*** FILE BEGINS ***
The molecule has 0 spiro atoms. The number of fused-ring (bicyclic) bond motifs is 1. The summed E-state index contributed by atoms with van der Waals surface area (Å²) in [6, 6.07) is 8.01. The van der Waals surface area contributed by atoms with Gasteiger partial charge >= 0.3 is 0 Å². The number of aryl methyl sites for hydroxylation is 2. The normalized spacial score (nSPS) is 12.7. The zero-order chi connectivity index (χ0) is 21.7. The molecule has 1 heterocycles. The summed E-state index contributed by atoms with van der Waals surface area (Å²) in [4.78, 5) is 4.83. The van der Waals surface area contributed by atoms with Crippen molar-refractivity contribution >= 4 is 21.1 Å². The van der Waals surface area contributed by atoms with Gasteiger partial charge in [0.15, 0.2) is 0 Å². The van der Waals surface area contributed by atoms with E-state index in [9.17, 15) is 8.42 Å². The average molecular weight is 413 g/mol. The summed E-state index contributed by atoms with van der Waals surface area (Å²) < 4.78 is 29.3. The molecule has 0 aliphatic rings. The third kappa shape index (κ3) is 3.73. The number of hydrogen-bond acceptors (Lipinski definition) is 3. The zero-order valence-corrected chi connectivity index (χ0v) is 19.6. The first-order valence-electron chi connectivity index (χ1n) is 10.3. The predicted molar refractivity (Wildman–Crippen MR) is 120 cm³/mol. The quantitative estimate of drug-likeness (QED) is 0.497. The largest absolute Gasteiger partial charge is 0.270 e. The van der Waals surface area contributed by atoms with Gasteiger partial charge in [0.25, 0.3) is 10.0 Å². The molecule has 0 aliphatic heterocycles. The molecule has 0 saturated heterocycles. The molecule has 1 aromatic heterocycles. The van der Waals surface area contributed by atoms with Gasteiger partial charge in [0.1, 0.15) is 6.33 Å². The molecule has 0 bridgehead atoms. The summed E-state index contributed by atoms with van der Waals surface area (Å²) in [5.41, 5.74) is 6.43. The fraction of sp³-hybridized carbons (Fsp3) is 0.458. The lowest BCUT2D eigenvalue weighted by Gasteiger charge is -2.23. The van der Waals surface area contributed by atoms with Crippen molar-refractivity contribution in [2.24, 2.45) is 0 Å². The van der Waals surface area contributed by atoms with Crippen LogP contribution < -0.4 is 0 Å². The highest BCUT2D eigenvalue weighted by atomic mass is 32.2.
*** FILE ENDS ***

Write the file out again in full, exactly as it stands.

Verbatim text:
The molecule has 0 spiro atoms. The number of fused-ring (bicyclic) bond motifs is 1. The summed E-state index contributed by atoms with van der Waals surface area (Å²) in [6, 6.07) is 8.01. The van der Waals surface area contributed by atoms with Gasteiger partial charge >= 0.3 is 0 Å². The number of aryl methyl sites for hydroxylation is 2. The normalized spacial score (nSPS) is 12.7. The zero-order chi connectivity index (χ0) is 21.7. The molecule has 1 heterocycles. The summed E-state index contributed by atoms with van der Waals surface area (Å²) in [4.78, 5) is 4.83. The van der Waals surface area contributed by atoms with Crippen molar-refractivity contribution >= 4 is 21.1 Å². The van der Waals surface area contributed by atoms with Gasteiger partial charge in [0.15, 0.2) is 0 Å². The van der Waals surface area contributed by atoms with E-state index in [9.17, 15) is 8.42 Å². The average molecular weight is 413 g/mol. The summed E-state index contributed by atoms with van der Waals surface area (Å²) < 4.78 is 29.3. The molecule has 0 aliphatic rings. The third kappa shape index (κ3) is 3.73. The number of hydrogen-bond acceptors (Lipinski definition) is 3. The zero-order valence-corrected chi connectivity index (χ0v) is 19.6. The first-order valence-electron chi connectivity index (χ1n) is 10.3. The predicted molar refractivity (Wildman–Crippen MR) is 120 cm³/mol. The quantitative estimate of drug-likeness (QED) is 0.497. The largest absolute Gasteiger partial charge is 0.270 e. The van der Waals surface area contributed by atoms with Gasteiger partial charge in [0.25, 0.3) is 10.0 Å². The molecule has 0 aliphatic heterocycles. The molecule has 0 saturated heterocycles. The molecule has 1 aromatic heterocycles. The van der Waals surface area contributed by atoms with Gasteiger partial charge in [0.1, 0.15) is 6.33 Å². The molecule has 0 bridgehead atoms. The summed E-state index contributed by atoms with van der Waals surface area (Å²) in [5.41, 5.74) is 6.43. The fraction of sp³-hybridized carbons (Fsp3) is 0.458. The lowest BCUT2D eigenvalue weighted by Gasteiger charge is -2.23. The van der Waals surface area contributed by atoms with Crippen molar-refractivity contribution in [2.24, 2.45) is 0 Å². The van der Waals surface area contributed by atoms with Crippen LogP contribution < -0.4 is 0 Å². The highest BCUT2D eigenvalue weighted by atomic mass is 32.2.